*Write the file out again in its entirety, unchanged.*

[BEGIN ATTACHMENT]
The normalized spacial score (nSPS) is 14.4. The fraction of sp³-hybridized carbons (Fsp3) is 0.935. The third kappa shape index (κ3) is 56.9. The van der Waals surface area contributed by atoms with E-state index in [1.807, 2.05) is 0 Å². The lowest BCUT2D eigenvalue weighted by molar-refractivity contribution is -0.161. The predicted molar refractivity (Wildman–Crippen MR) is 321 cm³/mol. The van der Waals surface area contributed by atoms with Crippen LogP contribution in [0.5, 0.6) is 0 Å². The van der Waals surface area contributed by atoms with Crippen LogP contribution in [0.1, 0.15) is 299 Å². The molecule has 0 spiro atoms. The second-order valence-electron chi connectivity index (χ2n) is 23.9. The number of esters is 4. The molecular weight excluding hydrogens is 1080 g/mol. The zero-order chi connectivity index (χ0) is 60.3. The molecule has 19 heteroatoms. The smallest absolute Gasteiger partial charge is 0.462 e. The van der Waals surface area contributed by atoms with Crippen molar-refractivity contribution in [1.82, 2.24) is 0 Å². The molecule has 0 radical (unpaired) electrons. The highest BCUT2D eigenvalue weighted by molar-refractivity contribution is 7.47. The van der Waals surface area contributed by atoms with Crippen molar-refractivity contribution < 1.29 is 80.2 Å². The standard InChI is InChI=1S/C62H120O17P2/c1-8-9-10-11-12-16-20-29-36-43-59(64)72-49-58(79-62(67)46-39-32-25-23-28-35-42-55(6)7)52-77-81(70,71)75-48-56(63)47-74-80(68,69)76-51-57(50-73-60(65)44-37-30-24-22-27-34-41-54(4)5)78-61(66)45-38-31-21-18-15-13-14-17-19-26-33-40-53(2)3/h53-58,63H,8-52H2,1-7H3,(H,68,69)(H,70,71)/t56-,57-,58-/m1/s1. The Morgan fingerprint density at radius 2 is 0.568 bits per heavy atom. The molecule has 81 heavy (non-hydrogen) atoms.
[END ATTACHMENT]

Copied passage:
The normalized spacial score (nSPS) is 14.4. The fraction of sp³-hybridized carbons (Fsp3) is 0.935. The third kappa shape index (κ3) is 56.9. The van der Waals surface area contributed by atoms with E-state index in [1.807, 2.05) is 0 Å². The lowest BCUT2D eigenvalue weighted by molar-refractivity contribution is -0.161. The predicted molar refractivity (Wildman–Crippen MR) is 321 cm³/mol. The van der Waals surface area contributed by atoms with Crippen LogP contribution in [0.5, 0.6) is 0 Å². The van der Waals surface area contributed by atoms with Crippen LogP contribution in [0.1, 0.15) is 299 Å². The molecule has 0 spiro atoms. The second-order valence-electron chi connectivity index (χ2n) is 23.9. The number of esters is 4. The molecular weight excluding hydrogens is 1080 g/mol. The zero-order chi connectivity index (χ0) is 60.3. The molecule has 19 heteroatoms. The smallest absolute Gasteiger partial charge is 0.462 e. The van der Waals surface area contributed by atoms with Crippen molar-refractivity contribution in [1.82, 2.24) is 0 Å². The molecule has 0 radical (unpaired) electrons. The highest BCUT2D eigenvalue weighted by molar-refractivity contribution is 7.47. The van der Waals surface area contributed by atoms with Crippen molar-refractivity contribution < 1.29 is 80.2 Å². The standard InChI is InChI=1S/C62H120O17P2/c1-8-9-10-11-12-16-20-29-36-43-59(64)72-49-58(79-62(67)46-39-32-25-23-28-35-42-55(6)7)52-77-81(70,71)75-48-56(63)47-74-80(68,69)76-51-57(50-73-60(65)44-37-30-24-22-27-34-41-54(4)5)78-61(66)45-38-31-21-18-15-13-14-17-19-26-33-40-53(2)3/h53-58,63H,8-52H2,1-7H3,(H,68,69)(H,70,71)/t56-,57-,58-/m1/s1. The Morgan fingerprint density at radius 2 is 0.568 bits per heavy atom. The molecule has 81 heavy (non-hydrogen) atoms.